As part of the expansion plans of the port of San Antonio in Chile, a cross-organisational team has presented its final report.
The report assessed the structural stability and port operability of the proposed new outer breakwater and was the result of more than a year’s partnership between the UK’s HR Wallingford and Instituto Nacional de Hidráulica Chile (INH), which together built and tested models representing a huge area, encompassing the 3.9km breakwater, a sub-marine canyon and the harbour.
The main objective of the study was to assess the structural stability of a breakwater to shelter the terminals. The modelling also tested ship motions in the new berths, which will enable the port to handle many more containers – a move of critical importance to Chile.
This was a project of huge dimensions. In terms of area replicated, it was one of the largest ever models by HR Wallingford, and in terms of time, it was one of its longest. The UK basins were in use for the project for 16 months and brought together a large team of experts from HR Wallingford and INH.
The project was also notable because of the level of collaboration. INH and HR Wallingford worked closely on the physical modelling work, using both organisations’ modelling facilities and exchanging knowledge between them. The partners also liaised throughout the tests with designer SENER, and the owner’s engineer PRDW, all contracted to Empresa Portuaria San Antonio (EPSA).
To run the tests, the team built a large 3D model in an HR Wallingford basin (75m long by 30m wide), which reproduced the entire length of the breakwater, plus a sub-marine canyon at its entrance and the existing harbour. It had to be built at a scale of 1:100 so that it could fit in the whole area. The model was used to test both structural stability and vessel movements.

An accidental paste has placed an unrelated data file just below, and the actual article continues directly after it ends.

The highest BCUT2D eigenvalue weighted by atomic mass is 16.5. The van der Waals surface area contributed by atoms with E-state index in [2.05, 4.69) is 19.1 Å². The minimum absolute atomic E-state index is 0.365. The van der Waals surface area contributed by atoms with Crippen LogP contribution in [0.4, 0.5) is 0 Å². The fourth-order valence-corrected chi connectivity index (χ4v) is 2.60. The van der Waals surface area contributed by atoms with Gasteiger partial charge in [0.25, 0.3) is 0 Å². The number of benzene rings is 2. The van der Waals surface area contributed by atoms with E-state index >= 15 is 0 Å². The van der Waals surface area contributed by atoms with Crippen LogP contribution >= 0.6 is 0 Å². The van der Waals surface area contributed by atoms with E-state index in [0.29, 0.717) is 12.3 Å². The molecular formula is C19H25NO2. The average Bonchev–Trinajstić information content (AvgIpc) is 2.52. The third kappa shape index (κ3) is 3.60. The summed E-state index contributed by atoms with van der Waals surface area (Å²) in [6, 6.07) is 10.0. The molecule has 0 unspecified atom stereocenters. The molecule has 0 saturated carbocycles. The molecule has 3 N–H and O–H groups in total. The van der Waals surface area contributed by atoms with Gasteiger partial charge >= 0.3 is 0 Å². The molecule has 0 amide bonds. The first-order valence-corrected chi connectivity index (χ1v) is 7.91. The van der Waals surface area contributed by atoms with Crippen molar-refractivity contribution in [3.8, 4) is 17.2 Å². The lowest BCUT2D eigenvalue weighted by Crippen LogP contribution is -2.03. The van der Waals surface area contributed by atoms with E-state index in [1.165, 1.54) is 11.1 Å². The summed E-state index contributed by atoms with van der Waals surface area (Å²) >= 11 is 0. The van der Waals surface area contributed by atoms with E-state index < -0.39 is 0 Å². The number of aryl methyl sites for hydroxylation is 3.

“For the structural stability, we needed to make sure that the structure was sound, and able to withstand the challenging environmental conditions,” explained Maria di Leo, team leader at HR Wallingford. “We tested the stability of the main structural elements – the armour, the toe and the seawall. To do so, we measured the damage at the toe, the damage at the armour layer, and the overtopping rate. Before working in 3D, we conducted initial investigations in 2D, using two of our flumes, whilst another flume was used in a partner laboratory in Chile”.
The 3D model was also used to test wave agitation within the basin and vessel movement. The modelling team was tasked with checking that port operations could be carried out safely in the environmental conditions and local wave climate, for the proposed port layout and exposure, orientation and configuration of the berths. To do this, they tested and measured a number of parameters – wave agitation and vessel movement and calculated downtime.
A particular challenge of the study was to replicate the varied bathymetry which surrounds the port, including the submarine canyon at its entrance, and rapidly changing water depths along the breakwater. This has an impact on the transformations of the waves as they approach the structure, and the team needed to exactly replicate that wave field. In fact, it pushed them to develop a novel system for generating waves at the boundary of the model.
The results of all the assessments were passed on to the designer, SENER, which is using them to optimise the structural design before construction starts.
By Jake Frith